3 min read

    Are you ready for LGPD?

    By Preston Ketchum on 6/1/20 12:42 PM

    Topics: Compliance lgpd

    On April 3, 2020, the Brazilian Senate approved a Bill of Law (“PL 1179/2020”), which includes a number of emergency measures intended to address the COVID-19 pandemic. 

    Of particular interest to us, one provision delays the effective date of the Brazilian Data Protection Law (Lei Geral de Proteção de Dados Pessoais, “LGPD”) until January 2021. Fines and sanctions for companies that fail to comply with the LGPD are now scheduled to become effective August 2021.

    Why the LGPD delay?

    In a nutshell, preparing for it means making changes to data management and infrastructure. That’s a lot to ask in the midst of a global pandemic. 

    This comprehensive data protection law contains a number of detailed rules regarding the collection, use, processing and storage of personal data, both electronic and physical. The Bill, which is inspired by the EU General Data Protection Regulation (“GDPR”), outlines detailed rules for the collection, use, processing and storage of personal data, both electronic and physical.

    In January, however, Brazil’s data protection law goes into effect and requires companies to comply with strict requirements related to the processing of personal data as well as sensitive personal data.

    Who is subject to LGPD?

    The law applies to any private or public individual or company with personal data collection or processing activities that are carried out in Brazil and those that offer and supply of goods or services in Brazil. 

    That’s every company in Brazil and most in Latin America! Certainly the ones who want to build trust among their customers

    How can businesses prepare for LGPD compliance? 

    To avoid a breach, many forward-thinking companies are proactively paving the way for when the bill is enforced. Knowing that noncompliance with the Bill can result in fines of up to two percent of gross sales, limited to 50 million reais (approximately USD 12.9 million) per violation, they’re forging partnerships with companies who specialize in data compliance while implementing the key requirements of the Bill:

    • National Data Protection Authority. The Bill calls for the establishment of a national data protection authority which will be responsible for regulating data protection, supervising compliance with the Bill and enforcing sanctions.
    • Data Protection Officer. The Bill requires businesses to appoint a data protection officer.
    • Legal Basis for Data Processing. Similar to the GDPR, the Bill provides that the processing of personal data may only be carried out where there is a legal basis for the processing, which may include, among other bases, where the processing is (1) done with the consent of the data subject, (2) necessary for compliance with a legal or regulatory obligation, (3) necessary for the fulfillment of an agreement, or (4) necessary to meet the legitimate interest of the data controller or third parties. The legal basis for data processing must be registered and documented. Processing of sensitive data (including, among other data elements, health information, biometric information and genetic data) is subject to additional restrictions.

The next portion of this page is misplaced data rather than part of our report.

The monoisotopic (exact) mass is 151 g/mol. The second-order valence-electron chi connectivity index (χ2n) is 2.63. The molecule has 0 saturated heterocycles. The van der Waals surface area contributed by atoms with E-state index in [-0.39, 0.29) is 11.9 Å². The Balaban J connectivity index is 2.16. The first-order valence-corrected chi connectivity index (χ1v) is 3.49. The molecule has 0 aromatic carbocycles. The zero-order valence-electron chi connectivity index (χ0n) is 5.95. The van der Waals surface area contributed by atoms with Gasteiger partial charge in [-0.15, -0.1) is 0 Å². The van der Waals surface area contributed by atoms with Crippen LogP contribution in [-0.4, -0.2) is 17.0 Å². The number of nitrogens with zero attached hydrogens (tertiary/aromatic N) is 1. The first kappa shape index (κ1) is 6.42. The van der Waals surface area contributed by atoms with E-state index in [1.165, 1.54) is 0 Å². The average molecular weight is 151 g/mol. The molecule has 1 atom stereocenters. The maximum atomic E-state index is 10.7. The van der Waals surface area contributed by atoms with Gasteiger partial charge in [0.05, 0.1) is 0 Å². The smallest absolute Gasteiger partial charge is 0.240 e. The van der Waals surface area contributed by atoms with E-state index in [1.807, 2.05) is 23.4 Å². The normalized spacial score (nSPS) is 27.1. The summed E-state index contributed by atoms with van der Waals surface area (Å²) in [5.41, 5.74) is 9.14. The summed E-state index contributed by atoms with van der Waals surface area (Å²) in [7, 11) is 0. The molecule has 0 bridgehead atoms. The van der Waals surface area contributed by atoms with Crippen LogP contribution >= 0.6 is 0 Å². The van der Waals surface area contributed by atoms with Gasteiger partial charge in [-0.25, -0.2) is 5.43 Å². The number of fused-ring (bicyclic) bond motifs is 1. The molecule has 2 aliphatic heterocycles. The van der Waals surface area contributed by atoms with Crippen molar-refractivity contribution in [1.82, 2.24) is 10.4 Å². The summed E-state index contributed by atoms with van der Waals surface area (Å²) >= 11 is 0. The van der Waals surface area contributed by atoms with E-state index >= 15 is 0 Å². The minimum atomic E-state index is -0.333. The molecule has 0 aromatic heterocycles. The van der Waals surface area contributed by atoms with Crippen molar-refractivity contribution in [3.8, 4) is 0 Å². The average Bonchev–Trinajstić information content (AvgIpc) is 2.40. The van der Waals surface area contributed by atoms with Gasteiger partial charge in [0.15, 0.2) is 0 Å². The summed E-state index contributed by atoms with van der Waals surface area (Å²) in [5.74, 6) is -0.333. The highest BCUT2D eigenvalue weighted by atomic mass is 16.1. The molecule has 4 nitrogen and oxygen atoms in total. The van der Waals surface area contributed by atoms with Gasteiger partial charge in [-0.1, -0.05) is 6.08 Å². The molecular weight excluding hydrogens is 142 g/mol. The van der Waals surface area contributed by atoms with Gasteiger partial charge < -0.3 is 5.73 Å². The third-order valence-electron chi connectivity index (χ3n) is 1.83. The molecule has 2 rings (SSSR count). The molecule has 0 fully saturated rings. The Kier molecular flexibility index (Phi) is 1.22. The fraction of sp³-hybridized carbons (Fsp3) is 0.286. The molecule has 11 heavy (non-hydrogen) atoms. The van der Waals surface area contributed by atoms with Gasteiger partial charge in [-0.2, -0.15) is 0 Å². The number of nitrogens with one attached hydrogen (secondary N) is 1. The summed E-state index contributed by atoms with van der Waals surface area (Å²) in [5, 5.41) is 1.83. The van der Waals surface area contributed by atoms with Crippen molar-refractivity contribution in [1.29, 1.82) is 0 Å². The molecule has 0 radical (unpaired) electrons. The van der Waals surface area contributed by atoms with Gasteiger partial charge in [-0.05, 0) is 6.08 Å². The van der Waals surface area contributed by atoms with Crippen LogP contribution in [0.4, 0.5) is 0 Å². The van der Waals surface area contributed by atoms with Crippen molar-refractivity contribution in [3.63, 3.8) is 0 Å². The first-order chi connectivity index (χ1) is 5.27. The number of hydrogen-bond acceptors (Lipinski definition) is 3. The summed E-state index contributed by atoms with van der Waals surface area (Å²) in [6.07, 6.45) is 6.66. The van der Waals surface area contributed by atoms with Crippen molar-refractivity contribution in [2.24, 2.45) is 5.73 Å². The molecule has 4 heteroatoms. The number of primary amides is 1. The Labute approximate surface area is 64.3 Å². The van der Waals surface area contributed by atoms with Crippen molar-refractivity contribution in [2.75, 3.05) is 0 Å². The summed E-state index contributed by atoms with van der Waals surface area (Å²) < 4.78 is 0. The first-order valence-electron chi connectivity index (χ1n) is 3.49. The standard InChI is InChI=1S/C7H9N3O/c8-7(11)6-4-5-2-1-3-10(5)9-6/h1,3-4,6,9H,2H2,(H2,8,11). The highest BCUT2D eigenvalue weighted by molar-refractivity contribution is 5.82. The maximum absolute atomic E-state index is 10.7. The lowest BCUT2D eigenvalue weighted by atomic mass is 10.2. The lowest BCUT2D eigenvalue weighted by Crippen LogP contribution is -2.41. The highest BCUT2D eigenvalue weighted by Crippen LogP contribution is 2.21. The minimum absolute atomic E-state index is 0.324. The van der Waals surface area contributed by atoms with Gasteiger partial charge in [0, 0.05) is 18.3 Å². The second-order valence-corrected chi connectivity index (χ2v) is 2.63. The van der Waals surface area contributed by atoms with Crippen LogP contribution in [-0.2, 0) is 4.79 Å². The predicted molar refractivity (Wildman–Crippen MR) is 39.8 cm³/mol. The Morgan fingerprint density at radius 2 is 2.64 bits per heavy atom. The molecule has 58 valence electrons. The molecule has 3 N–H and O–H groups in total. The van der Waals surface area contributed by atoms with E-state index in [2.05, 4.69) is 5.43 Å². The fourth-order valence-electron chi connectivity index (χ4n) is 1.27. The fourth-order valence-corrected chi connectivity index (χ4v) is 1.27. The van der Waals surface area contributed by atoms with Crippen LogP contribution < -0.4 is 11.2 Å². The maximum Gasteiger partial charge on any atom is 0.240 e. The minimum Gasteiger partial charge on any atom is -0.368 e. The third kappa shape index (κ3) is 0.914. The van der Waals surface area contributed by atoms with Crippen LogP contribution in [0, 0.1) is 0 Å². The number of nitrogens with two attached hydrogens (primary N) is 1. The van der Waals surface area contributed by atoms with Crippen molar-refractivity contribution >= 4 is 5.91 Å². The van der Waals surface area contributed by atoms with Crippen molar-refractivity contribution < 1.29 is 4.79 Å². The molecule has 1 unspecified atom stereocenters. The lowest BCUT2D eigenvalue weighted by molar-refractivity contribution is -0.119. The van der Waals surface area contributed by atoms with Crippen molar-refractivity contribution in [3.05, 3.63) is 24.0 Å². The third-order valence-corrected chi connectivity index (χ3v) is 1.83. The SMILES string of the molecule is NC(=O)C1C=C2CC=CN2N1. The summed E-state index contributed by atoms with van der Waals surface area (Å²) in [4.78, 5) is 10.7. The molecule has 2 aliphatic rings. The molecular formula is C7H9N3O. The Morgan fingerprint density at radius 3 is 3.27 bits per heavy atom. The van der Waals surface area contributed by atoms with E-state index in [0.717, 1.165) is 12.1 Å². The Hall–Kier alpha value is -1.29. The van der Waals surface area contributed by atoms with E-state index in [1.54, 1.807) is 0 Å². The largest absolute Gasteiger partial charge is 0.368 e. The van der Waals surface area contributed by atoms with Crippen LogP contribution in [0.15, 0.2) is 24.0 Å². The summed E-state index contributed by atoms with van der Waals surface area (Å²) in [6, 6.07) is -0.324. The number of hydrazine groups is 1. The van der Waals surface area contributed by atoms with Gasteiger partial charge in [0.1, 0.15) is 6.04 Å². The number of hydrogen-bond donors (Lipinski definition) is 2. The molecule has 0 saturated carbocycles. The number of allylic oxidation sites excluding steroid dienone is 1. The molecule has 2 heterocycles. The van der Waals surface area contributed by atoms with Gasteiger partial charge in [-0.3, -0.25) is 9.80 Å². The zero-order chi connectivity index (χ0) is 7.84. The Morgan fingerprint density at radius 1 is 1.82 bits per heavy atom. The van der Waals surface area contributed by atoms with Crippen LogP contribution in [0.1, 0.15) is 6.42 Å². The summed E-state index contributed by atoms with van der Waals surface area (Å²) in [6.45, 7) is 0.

• Consent Requirements. Where consent of the data subject is relied upon for processing personal data, consent must be provided in advance and must be free, informed and unequivocal, and provided for a specific purpose. Data subjects may revoke consent at any time.
    • Data Breach Notification. The Bill requires notification of data breaches to the data protection authority and, in some circumstances, to affected data subjects.
    • Privacy by Design and Privacy Impact Assessments. The Bill requires organizations to adopt data protection measures as part of the creation of new products or technologies. The data protection authority will be empowered to require a privacy impact assessment in certain circumstances.
    • Data Transfer Restrictions. The Bill places restrictions on cross-border transfers of personal data. Such transfers are allowed (1) to countries deemed by the data protection authority to provide an adequate level of data protection, and (2) where effectuated using standard contractual clauses or other mechanisms approved by the data protection authority.

    If the right roles are established and the right data protocols are in place, none of these requirements are daunting. It’s just a matter of knowing the guidelines coming—and getting ready for them in time. 

    If you do business in Brazil/LATAM and would like more information on partners who specialize in data compliance, data transfer restrictions, privacy, data breach notifications, and consent requirements feel free to send an email to with LGPD info in the subject line.

    *Photo by Patrick Tomasso on Unsplash

    Preston Ketchum

    Written by Preston Ketchum